Trekking Tales: International Selkirk Loop: Part 2

About then the conundrum: “I wonder where we’ll be when we get to where we know where we are,” was born

As our travels in the states around the International Selkirk Loop in August continued, abrupt changes of direction continued throughout our seven-day trip. I drove, Mary navigated and John agreed to all decisions in amiable fashion. Getting to the shore of many lakes we passed was fraught with difficulty: private land with large homes and beautiful green lawns surround them. Fortunately, State Parks provided scenic picnic sights.

On the main road towards Newport on the border between Idaho and Washington State, a road sign saying “Hoodoo Loop” had us detouring. We found neither hoodoos nor Newport. Instead we ended up in Priest River – which was where we wanted to be anyway, to drive north to Priest Lake. About then the conundrum: “I wonder where we’ll be when we get to where we know where we are,” was born.

Going into Little Pend Oreille Wildlife Refuge took us to another winding, dusty, gravel road. We saw a chipmunk and one duck! Just beyond, at a Forestry Campsite on Starvation Lake, we ate lunch. We weren’t the only ones not starving: ducks and coots floated and dived; a young osprey called from its nest of sticks high in a dead tree at one end of the lake; a frog watched proceedings from within the lily pads. Across from us, small boats were tied to docks below comfortable homes on large rural properties.

Our inexpensive entertainment included several museums. At the Bird Aviation Museum in Sagle, ID, we met Dr. Forrest Bird, who used his knowledge of aviation to invent ventilators that replaced the ugly iron lung. Ninety-plus years young, he still flies helicopters and fixed-wing planes, some of which are in the museum, filled with fuel and ready to go out through the huge doors and into the sky. In a log cabin on the west side of Priest Lake, ID that once housed rangers, exhibits are tucked into each small room, including historical photographs, flora and fauna of the area, and memorabilia. We spent more hours at Stevens County Historical Museum in Colville, WA, poring over the contents of both the museum and on a tour of Keller House, built in 1910, and which contains many original furnishings.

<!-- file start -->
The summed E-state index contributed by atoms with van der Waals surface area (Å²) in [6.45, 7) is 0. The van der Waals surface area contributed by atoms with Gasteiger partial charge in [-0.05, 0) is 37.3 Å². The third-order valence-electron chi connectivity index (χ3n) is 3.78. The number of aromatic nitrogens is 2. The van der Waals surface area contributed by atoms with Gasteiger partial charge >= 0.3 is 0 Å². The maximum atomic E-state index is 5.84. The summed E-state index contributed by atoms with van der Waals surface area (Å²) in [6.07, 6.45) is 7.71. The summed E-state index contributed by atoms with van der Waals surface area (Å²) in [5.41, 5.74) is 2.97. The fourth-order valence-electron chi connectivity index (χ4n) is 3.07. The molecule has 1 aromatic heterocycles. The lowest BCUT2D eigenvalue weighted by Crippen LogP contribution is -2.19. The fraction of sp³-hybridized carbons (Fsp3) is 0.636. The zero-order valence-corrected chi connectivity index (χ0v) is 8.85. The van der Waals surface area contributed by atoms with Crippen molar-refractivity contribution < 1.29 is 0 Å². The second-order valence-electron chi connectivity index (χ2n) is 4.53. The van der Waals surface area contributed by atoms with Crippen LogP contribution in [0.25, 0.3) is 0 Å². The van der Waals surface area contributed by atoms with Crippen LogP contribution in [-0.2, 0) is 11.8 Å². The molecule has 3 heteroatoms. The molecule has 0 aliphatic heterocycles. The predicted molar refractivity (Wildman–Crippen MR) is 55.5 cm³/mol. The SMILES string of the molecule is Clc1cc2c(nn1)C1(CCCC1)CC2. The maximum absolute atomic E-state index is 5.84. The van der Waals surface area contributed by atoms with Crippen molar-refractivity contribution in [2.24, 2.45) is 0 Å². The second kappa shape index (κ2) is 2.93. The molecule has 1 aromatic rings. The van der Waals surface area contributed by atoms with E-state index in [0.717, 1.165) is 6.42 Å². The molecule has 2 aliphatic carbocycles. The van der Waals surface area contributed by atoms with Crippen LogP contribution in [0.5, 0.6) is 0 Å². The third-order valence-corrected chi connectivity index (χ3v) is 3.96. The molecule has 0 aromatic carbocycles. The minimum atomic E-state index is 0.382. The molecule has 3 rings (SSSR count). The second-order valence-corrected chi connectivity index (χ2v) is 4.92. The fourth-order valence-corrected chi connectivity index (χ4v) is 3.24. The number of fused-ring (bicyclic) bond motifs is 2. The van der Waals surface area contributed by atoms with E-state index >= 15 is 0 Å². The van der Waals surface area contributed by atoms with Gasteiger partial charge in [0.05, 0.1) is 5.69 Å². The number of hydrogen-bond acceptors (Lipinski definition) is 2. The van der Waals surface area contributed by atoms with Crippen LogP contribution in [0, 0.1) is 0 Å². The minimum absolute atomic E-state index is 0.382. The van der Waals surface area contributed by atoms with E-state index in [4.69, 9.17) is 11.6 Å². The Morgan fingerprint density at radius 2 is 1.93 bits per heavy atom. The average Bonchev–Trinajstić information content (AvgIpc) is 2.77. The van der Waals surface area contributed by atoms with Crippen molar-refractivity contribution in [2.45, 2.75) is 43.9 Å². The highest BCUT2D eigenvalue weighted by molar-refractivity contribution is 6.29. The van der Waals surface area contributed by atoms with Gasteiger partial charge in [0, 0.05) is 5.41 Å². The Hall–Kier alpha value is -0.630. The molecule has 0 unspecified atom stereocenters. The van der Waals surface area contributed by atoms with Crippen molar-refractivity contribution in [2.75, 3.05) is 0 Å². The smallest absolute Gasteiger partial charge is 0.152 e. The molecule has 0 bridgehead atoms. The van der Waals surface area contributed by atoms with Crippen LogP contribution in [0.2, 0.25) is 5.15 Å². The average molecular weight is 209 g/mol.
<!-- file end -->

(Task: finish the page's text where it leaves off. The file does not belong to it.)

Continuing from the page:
At Gardner Caves near Metalline Falls, the park ranger took us down and down, beside stalactites and stalagmites of glorious sizes and shapes. An equally knowledgeable guide at nearby Boundary Dam Power Station took us back underground to see Seattle Power and Light producing electricity from water held back at a narrow part of Pend Oreille River.

To attend “Gold Fever Follies” in Rossland, B.C., we crossed back into Canada at Nelway near Salmo. Again following the Pend Oreille River, we bumped along a rocky road to the border crossing near Trail. Downtown Rossland was being dug up – totally, even under some of the historic structures. We looked at the scene in dismay, but managed to find, and access, the ice cream shop. The play’s the thing we’re here for, so off we went. In the old Miners’ Union building, lively and talented young actors and actresses danced and sang their way through a humorous play written especially for this summer’s shows.


Our time was running down. The Selkirk Loop has lots more on the B.C. side, familiar to the three of us, so we had concentrated on finding new territory in the USA. Leaving Mary at her home in Creston, John and I actually followed it again as we drove along the east side of Kootenay Lake, took the ferry across the lake, and arrived to spend a few precious days with friends in our old hometown of Kaslo. It was all good.